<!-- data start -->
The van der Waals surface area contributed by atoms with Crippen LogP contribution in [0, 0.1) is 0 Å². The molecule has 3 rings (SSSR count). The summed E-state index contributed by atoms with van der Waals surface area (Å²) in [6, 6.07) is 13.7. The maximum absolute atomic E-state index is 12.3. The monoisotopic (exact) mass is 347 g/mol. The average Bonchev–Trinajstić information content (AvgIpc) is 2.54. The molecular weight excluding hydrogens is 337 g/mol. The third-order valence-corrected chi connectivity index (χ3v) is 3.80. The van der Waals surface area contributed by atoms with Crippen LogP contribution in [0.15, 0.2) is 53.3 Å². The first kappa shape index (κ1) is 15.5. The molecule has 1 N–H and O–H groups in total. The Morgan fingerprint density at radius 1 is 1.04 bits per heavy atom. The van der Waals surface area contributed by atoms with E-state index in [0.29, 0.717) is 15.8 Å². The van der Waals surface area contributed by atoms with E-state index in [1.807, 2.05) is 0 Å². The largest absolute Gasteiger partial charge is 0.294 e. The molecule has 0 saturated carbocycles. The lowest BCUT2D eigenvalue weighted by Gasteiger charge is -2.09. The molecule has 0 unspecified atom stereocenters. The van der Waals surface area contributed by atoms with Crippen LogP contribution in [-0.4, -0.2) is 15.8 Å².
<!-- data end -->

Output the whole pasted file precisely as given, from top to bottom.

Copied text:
The van der Waals surface area contributed by atoms with Crippen LogP contribution in [0, 0.1) is 0 Å². The molecule has 3 rings (SSSR count). The summed E-state index contributed by atoms with van der Waals surface area (Å²) in [6, 6.07) is 13.7. The maximum absolute atomic E-state index is 12.3. The monoisotopic (exact) mass is 347 g/mol. The average Bonchev–Trinajstić information content (AvgIpc) is 2.54. The molecular weight excluding hydrogens is 337 g/mol. The third-order valence-corrected chi connectivity index (χ3v) is 3.80. The van der Waals surface area contributed by atoms with Crippen LogP contribution in [0.15, 0.2) is 53.3 Å². The first kappa shape index (κ1) is 15.5. The molecule has 1 N–H and O–H groups in total. The Morgan fingerprint density at radius 1 is 1.04 bits per heavy atom. The van der Waals surface area contributed by atoms with E-state index in [0.29, 0.717) is 15.8 Å². The van der Waals surface area contributed by atoms with E-state index in [1.807, 2.05) is 0 Å². The largest absolute Gasteiger partial charge is 0.294 e. The molecule has 0 saturated carbocycles. The lowest BCUT2D eigenvalue weighted by Gasteiger charge is -2.09. The molecule has 0 unspecified atom stereocenters. The van der Waals surface area contributed by atoms with Crippen LogP contribution in [-0.4, -0.2) is 15.8 Å².